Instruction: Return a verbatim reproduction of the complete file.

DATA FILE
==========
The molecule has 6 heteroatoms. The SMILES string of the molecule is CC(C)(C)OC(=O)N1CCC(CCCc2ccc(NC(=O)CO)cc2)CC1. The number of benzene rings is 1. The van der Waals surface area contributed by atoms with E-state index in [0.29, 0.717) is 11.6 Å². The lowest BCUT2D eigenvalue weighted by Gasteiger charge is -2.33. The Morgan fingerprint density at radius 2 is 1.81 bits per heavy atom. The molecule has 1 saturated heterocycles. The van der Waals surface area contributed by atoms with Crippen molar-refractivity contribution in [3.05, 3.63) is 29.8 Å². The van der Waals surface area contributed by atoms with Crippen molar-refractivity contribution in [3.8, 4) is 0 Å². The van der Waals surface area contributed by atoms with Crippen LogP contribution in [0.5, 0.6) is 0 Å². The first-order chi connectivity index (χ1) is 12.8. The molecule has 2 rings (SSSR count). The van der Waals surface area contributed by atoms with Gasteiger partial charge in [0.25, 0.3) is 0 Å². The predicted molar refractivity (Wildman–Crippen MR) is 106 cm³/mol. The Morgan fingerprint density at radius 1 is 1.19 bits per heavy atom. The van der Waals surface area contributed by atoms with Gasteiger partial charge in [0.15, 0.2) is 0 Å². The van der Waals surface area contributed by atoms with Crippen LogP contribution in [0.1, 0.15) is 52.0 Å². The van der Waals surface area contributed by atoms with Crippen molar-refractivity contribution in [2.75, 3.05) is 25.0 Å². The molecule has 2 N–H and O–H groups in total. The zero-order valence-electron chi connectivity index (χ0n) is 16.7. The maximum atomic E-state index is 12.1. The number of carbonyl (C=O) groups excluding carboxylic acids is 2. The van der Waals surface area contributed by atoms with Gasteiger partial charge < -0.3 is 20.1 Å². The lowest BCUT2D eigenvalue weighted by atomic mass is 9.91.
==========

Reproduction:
The molecule has 6 heteroatoms. The SMILES string of the molecule is CC(C)(C)OC(=O)N1CCC(CCCc2ccc(NC(=O)CO)cc2)CC1. The number of benzene rings is 1. The van der Waals surface area contributed by atoms with E-state index in [0.29, 0.717) is 11.6 Å². The lowest BCUT2D eigenvalue weighted by Gasteiger charge is -2.33. The Morgan fingerprint density at radius 2 is 1.81 bits per heavy atom. The molecule has 1 saturated heterocycles. The van der Waals surface area contributed by atoms with Crippen molar-refractivity contribution in [3.05, 3.63) is 29.8 Å². The van der Waals surface area contributed by atoms with Crippen molar-refractivity contribution in [3.8, 4) is 0 Å². The van der Waals surface area contributed by atoms with Crippen LogP contribution in [0.5, 0.6) is 0 Å². The first-order chi connectivity index (χ1) is 12.8. The molecule has 2 rings (SSSR count). The van der Waals surface area contributed by atoms with Gasteiger partial charge in [0.25, 0.3) is 0 Å². The predicted molar refractivity (Wildman–Crippen MR) is 106 cm³/mol. The Morgan fingerprint density at radius 1 is 1.19 bits per heavy atom. The van der Waals surface area contributed by atoms with Gasteiger partial charge in [0.15, 0.2) is 0 Å². The van der Waals surface area contributed by atoms with Crippen LogP contribution in [0.1, 0.15) is 52.0 Å². The van der Waals surface area contributed by atoms with Crippen molar-refractivity contribution in [2.75, 3.05) is 25.0 Å². The molecule has 2 N–H and O–H groups in total. The zero-order valence-electron chi connectivity index (χ0n) is 16.7. The maximum atomic E-state index is 12.1. The number of carbonyl (C=O) groups excluding carboxylic acids is 2. The van der Waals surface area contributed by atoms with Gasteiger partial charge < -0.3 is 20.1 Å². The lowest BCUT2D eigenvalue weighted by atomic mass is 9.91.